The idea behind these lines is good. The innocent will also have to face the tragedy even without being aware of it. However, I think these lines were doing more telling than showing, which isn't wrong, but I think these lines could've been more layered and impactful if you instead described the cluelessness of the children. Maybe they're wondering why their parents are telling them sad things as if they're saying goodbye. Maybe they're amazed by the idea of an asteroid crashing into their town, like how their favorite dinosaurs saw it in their picture books. It could be something else, but my main point is consider letting the details carry the message.

There are other lines like these in the poem that I think could be improved with more description, but unfortunately, I don't have the time to go over it one by one.

Overall, as I said, this was an interesting read and making a poem about unexpected disasters and maybe even out-of-this-world scenarios is a cool idea for a poem. I might try this out!

That's all! Hope this review helps! Have a great day!




BlueGlow says...


Thanks for the criticism! I definitely felt like those lines could be improved and I may do a revised draft of this in the future. You suggestions were actually really intriguing and I may see if I can't put them to good use. Thanks for reading, reviewing, and taking time to analyze my work! Hopefully it left an impact



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Reviews: 211

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Mon May 03, 2021 4:44 pm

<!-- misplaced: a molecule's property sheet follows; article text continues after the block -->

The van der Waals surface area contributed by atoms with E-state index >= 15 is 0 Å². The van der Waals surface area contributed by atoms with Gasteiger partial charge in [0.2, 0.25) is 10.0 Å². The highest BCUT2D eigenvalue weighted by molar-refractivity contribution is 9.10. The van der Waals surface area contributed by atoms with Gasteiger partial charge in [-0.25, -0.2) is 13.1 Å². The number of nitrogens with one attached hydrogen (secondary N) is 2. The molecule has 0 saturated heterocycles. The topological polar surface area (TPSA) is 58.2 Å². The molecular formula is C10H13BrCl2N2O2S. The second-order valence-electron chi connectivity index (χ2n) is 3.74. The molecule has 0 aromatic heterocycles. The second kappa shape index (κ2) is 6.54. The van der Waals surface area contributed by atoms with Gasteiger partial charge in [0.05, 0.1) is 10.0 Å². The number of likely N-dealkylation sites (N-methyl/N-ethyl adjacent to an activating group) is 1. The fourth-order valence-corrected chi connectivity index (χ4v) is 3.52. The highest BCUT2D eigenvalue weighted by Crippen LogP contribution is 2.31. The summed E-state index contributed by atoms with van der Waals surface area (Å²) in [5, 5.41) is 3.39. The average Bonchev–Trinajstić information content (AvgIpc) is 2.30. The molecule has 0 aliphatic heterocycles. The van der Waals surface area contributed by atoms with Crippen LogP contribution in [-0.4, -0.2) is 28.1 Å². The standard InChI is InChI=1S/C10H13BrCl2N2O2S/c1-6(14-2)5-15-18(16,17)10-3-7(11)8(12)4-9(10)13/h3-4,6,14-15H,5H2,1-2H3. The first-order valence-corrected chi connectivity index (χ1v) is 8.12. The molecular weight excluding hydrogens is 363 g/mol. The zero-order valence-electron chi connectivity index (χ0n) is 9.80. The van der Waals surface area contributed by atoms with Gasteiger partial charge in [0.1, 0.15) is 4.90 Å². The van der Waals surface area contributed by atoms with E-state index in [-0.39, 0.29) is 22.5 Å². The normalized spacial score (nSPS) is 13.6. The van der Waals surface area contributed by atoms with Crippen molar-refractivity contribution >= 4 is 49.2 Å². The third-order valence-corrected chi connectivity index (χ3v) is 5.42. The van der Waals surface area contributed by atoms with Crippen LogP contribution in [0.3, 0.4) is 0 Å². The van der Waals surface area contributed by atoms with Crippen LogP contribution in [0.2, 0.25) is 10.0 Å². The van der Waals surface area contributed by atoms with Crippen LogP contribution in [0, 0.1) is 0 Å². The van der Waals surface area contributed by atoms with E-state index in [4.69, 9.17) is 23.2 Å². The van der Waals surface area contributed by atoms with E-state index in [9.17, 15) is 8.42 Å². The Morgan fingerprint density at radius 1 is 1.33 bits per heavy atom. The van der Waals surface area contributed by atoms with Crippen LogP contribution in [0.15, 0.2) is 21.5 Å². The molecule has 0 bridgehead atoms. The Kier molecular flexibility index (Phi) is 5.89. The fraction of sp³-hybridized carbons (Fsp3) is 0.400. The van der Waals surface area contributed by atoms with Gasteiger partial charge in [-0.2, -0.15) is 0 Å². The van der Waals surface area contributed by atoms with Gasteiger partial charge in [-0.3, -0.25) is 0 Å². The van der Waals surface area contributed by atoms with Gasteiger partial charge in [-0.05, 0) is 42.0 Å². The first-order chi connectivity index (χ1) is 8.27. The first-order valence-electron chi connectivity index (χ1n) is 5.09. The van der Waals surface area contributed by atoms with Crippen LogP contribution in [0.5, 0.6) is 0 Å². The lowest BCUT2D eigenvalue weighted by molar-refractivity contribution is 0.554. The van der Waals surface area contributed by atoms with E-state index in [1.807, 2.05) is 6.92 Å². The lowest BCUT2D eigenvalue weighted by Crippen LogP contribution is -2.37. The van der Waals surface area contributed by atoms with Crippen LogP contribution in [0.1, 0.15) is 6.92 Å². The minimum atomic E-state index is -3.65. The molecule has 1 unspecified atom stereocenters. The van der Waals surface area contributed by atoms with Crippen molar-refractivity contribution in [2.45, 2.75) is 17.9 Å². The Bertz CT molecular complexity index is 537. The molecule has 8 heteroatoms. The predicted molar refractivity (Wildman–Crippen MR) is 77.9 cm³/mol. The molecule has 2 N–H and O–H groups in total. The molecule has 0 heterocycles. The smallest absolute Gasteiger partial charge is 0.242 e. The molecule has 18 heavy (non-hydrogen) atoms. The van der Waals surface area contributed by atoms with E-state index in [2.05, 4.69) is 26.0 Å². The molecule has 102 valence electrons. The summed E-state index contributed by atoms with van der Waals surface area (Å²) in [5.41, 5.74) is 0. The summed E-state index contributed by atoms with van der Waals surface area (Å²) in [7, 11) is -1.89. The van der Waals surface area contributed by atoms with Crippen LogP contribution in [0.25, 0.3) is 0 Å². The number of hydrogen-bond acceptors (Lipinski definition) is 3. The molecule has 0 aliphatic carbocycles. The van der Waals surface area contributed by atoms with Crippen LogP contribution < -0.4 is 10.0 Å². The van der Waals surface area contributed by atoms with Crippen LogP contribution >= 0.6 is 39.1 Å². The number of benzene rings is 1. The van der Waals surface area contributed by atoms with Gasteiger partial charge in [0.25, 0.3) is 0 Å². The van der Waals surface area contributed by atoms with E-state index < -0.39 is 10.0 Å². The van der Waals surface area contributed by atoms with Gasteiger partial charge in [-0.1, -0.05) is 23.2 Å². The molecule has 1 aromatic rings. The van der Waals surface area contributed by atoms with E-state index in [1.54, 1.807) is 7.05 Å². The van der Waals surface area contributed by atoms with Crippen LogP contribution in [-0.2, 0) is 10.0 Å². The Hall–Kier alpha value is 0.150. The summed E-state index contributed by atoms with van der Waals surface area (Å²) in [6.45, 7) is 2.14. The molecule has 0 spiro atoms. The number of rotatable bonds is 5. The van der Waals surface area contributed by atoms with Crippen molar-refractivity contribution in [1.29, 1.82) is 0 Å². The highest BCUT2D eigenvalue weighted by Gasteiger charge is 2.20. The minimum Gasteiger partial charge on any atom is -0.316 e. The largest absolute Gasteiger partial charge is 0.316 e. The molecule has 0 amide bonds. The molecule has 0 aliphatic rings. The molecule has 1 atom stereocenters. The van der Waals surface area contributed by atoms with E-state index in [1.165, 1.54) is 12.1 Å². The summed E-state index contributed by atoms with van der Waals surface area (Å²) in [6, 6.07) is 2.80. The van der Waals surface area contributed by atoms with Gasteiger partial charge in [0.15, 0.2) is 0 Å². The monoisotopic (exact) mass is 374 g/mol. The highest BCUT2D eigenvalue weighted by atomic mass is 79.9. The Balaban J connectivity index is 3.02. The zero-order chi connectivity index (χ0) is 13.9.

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LittleLee wrote a review...



BlueGlow, this is a really nice poem. It's thought-provoking and rather fit for today's world.

While reading it, I felt a flurry of emotions. Oddly enough, one of them was wonder; I haven't been able to comprehend how much there is to this world that we cannot see. What would happen if it were known that humanity was going to be annihilated in a short period of time?

The world had not
yet found out the news.

I feel like a better way to phrase this would be,
"The world had not yet heard
of what was to come."

"Found out the news" feels just a tad dull and unemotional.

Yet now today, the
streets are empty.

I think you can remove the "now." It's redundant.

There was nothing
that could be done.

Since you alternate between using past and present tense, and this is technically in the present, I suggest replacing "was" with "is."


Understand it. Learn about who we were. Who I was.

I think this line is wonderful, because a lot of us have the innate desire to be known.

Even if the
apocalypse is now, I can still enjoy today.

I'm really taken by the fact that the narrator chooses to look on the bright side of life. It's heart-warming. Instead of bemoaning imminent death and destruction, they decide to connect with their loved ones and appreciate the time they have left.

Why could it not
stay

Yesterday,

I suggest revising this to:
"Why could it not
have stayed this way?"


My overall impression is pretty good. I appreciate the enjambments - they draw out the feelings in each line and create a melancholic rhythm of sorts - and think the structure of the poem is marvellous. It extends the entire poem, which seems to create an effect of stretching out time itself; the narrator seems to be agonizing over the apocalypse, but resigns themselves to it and decides to spend the time they have doing what they can. It's great stuff, I tell you.

It's been a while since I read other people's poems, and this was a good place to begin again. It's a sad poem, but it's reminded me that the life we have now is a gift worth using.
Thank you.

~Lee




BlueGlow says...


Hey thank you for taking time to read and write an insightful review. i might revise this and fix some of the kinks you mentioned. I'm glad you enjoyed this poem! Thanks for taking time to review, read, and think over my work! Have a great day!



LittleLee says...


My pleasure!

I hope you have a great day, too!




People find it far easier to forgive others for being wrong than being right.
— Albus Dumbledore